Welcome to YouTube Millionaires. Normally, we use this weekly spot to profile creators whose YouTube channels have recently crossed the one million subscriber mark. This installment, however, is a special edition. Today, we’re chatting with a creator whose channel has more than ten million subscribers. Join us below to see how his content and business has evolved over ten years of making videos on YouTube.
You can read previous Millionaires installments here.
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And now for something a little different.
Here at YouTube Millionaires, we take a moment each week to spotlight folks who recently reached a notable YouTube milestone: one million subscribers. But this week, for our first special edition installment, we’re tagging in veteran creator Chad Wild Clay, who has more than 10 million subscribers and brings in more than 150 million views per month. He’s been on YouTube since 2010, and as the platform has evolved over the past decade, so has his content.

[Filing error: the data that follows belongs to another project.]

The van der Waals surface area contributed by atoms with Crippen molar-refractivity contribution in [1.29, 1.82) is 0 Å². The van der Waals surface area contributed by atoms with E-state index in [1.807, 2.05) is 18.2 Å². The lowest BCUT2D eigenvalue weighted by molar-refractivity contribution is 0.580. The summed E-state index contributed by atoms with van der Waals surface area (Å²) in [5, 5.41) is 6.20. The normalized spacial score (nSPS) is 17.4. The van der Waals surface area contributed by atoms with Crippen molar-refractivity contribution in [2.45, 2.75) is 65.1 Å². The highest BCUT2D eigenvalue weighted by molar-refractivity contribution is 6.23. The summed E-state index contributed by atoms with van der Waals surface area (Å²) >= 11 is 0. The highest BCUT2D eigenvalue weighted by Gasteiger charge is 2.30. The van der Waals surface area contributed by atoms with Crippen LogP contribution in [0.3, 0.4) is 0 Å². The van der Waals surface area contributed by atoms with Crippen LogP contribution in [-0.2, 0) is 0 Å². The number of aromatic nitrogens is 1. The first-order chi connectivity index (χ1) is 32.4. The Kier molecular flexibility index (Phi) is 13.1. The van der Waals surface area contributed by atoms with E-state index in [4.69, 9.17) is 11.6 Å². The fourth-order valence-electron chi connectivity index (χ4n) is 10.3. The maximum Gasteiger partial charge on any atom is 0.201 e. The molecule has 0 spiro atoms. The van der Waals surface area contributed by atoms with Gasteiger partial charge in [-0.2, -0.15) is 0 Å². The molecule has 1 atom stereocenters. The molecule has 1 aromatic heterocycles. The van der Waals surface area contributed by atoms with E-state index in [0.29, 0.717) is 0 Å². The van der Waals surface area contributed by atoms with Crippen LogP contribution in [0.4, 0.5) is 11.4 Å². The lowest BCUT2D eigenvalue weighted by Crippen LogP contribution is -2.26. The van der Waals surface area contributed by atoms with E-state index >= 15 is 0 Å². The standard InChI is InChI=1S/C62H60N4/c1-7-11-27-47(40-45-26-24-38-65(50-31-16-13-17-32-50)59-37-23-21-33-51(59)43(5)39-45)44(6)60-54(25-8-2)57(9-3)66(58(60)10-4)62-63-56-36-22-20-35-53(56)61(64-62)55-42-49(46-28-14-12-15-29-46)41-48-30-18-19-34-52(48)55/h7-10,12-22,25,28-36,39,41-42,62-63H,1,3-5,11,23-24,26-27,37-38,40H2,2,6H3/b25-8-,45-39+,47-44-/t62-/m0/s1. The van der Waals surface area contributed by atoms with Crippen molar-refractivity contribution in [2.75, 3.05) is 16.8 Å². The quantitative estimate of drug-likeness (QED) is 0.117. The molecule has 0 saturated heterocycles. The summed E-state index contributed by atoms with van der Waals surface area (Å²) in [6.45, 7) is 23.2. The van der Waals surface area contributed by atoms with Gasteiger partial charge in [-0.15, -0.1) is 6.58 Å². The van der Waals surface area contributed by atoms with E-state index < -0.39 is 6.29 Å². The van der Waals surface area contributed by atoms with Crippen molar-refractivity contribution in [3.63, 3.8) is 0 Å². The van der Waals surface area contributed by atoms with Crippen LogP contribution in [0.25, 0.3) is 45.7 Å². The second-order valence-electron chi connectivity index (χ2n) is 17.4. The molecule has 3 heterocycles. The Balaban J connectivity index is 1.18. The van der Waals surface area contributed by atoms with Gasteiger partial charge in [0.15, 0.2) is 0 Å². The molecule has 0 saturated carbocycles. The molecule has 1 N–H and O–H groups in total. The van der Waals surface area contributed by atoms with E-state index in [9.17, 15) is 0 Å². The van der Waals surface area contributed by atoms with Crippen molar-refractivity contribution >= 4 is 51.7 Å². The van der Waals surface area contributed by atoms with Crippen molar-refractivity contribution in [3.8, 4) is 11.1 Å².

Clay has auspicious YouTube origins. His very first video went viral, netting him an early audience on a platform that, at the time, was still relatively new. Since then, he’s always kept an eye on how fans react to his uploads, and has cycled through different video niches–from parodies to YouTuber roasts to the high-energy action-adventure content he favors today–to meet their interests. That close attention is why, when he noticed folks were really, really into his one-off video about a real-life version of Fruit Ninja, he turned it into a regular series. These days, installments have moved away from typical ninja gadgetry (Kingsman, anyone?), but those original videos still have a key place on Clay’s channel as the humble kernel of his growing franchise: Spy Ninjas.